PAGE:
It hasn’t come up much on my blog, but I am actually really into board gaming. It’s odd that I don’t blog about it; maybe I don’t want to mix business and pleasure, I don’t know. But anyway, I have been blogging about these coronavirus times, and how life has changed so much this past year. And one way that it’s changed from my board gaming hobby perspective is that I have fewer opportunities to sit down for tabletop gaming sessions. I haven’t been to a gaming convention since January!
So one way to compensate for that lack of real life gaming is to play digital versions of favorite games. I don’t mean video games; I mean computer programs that simulate board games, and there are actually quite a few good ones. You can play online against other people, or you can play a “local” game – meaning no network required – against the computer itself. You play against simulated “A.I. player” opponents.
Which takes me to the topic of this post, which is the quality of the A.I. opponents. What I have found is that for some games they are very good, and for others – not so much. Some games I win against the A.I.s every time, and others it’s more 50/50. Now there are two possible explanations for this: 1) I am better at some games than at others or 2) the A.I.s are programmed better for some games than for others.
It seems obvious that it’s a bit of both. But then you have to wonder, in the case of both explanations: why?
Is there something about my cognitive psychology that makes some game designs or mechanics easier for me to figure out than others? It honestly seems that way to me. I generally do well at board games, but there are some that I struggle with compared to others. There are some that I have never won playing against other humans, even though I have won against those same people at other games. I’m sure that other board gamers understand the experience. So there must be some correlation between how my intellect works and what sorts of games I am good at.
As for the programmed A.I.s, well, there are two possibilities to consider. It could be that some games are inherently easier to program A.I. players for than others, and it could be that some programmers or programming teams made a better effort at the A.I. programming than others. Let’s face it, these projects have limited timelines and bugdgets, and if the programmers only made the A.I. so good before release day, that’s just the level of A.I. that everyone will have to live with.
If some games are easier to program A.I.s for than others, then the next question is – what are the parameters that make for a game that can be mastered by A.I.? Probably the most famous example of such a game is Chess: it’s common knowledge that a computer program beat a world Chess champion, back in 1997. And it just keeps getting worse for the humans. Another game that humans might as well retire from is Go.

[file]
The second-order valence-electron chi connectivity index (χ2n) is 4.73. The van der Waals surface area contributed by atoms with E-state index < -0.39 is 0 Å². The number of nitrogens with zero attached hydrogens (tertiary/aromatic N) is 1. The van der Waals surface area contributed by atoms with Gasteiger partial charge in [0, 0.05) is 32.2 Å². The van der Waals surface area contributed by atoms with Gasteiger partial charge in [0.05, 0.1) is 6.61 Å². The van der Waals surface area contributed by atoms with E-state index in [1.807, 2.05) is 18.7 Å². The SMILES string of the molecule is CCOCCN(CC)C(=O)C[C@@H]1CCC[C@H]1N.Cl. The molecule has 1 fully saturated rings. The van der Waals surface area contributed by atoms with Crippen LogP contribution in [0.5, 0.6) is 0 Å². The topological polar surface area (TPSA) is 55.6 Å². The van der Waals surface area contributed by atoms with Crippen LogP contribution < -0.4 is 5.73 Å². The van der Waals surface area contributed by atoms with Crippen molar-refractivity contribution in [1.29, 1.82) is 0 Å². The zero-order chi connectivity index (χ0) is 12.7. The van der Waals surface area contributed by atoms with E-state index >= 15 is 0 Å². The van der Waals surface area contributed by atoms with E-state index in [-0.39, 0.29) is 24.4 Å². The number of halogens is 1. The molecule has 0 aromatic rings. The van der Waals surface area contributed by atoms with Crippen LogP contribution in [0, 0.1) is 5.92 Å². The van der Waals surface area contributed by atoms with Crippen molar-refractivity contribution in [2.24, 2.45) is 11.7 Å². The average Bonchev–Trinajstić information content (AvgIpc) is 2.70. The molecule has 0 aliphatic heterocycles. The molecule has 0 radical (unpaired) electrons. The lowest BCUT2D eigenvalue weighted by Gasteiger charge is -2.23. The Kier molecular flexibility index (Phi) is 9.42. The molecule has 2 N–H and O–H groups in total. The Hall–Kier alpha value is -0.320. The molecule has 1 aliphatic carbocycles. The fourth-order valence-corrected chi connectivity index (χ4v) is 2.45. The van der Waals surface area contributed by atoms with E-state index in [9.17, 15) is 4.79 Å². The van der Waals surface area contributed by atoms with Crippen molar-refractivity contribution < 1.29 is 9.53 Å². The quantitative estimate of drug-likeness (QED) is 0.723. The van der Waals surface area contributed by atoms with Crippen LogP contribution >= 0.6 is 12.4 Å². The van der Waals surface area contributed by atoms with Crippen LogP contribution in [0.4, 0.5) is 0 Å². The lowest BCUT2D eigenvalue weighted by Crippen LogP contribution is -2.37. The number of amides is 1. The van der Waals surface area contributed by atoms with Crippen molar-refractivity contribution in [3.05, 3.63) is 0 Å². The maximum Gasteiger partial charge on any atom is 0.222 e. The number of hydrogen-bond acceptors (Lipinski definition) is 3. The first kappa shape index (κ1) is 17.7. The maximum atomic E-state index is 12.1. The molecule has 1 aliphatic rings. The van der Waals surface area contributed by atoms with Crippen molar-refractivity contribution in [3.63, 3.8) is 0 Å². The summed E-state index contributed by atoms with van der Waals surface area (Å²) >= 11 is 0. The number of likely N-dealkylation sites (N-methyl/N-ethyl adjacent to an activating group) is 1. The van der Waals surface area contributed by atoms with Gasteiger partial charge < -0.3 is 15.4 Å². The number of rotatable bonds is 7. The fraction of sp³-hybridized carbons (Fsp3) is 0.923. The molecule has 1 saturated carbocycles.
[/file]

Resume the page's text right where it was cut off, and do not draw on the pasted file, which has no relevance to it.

Now, Chess and Go are both games that are simple in their rules, but strategically very deep. They also have no random elements, meaning all possible future paths of a game are determined, given the current game state. Computers have an innate advantage over humans in these sorts of games in that they have much more capacity for information storage, which allows for plotting ahead many moves – pretty much the key to winning these kinds of games.
The board games that I prefer have more complicated rules, generally because they are simulating some real life scenario like exploration and development, or world-building. They are what we call heavily thematic games. And they have some randomization to them – typically a deck of cards that are shuffled and dealt out, or drafted, to the players. This means the outcome isn’t deterministic, and there is some luck involved. You can have an advantage by chance, not just because of superior information processing ability.
But you would think that, even then, the A.I.’s would reign supreme. They just have to include the stochastic factor of the game in their algorithms. The only advantage humans should have might come from intuition – the old ‘gut feeling’ that might be able to predict, or even influence, random outcomes. This is a tantalizing possibility based on the idea of primacy of consciousness, but I won’t get into it any further in this post.
Now another thing about Chess and Go is that they are both games where you can be ranked compared to other players. If you are lower ranked than another player, you pretty much have no chance to beat them at the game. Improving your rank requires much practice. This is because of how strategically deep these games are.
The board games I like really aren’t as deep, despite being more complex in terms of total rules. I wonder if it would ever make sense to have rankings for such games; the closest thing to that would be win rates and high scores as tracked on the online gaming platforms. But those statistics alone don’t constitute a ranking in the Chess sense; they aren’t as strong a predictor of who would win a game, in part because of the random element.
Probably ranking systems for all these different board games won’t emerge, because there just isn’t as broad an interest in them as there is in classics like Chess and Go. And probably no A.I. will ever be programmed that plays them perfectly, to prove once and for all how inferior humans are. No one will bother to take the time, given how many of these board games there are and how niche they are.
Maybe when the Singularity comes, the A.I. net will finally get around to mastering every known board game, and put us humans in our place. Hopefully it will let us play against “dumbed down” A.I.s as we while away our pointless lives in our soylent green pods. It will help to pass the time.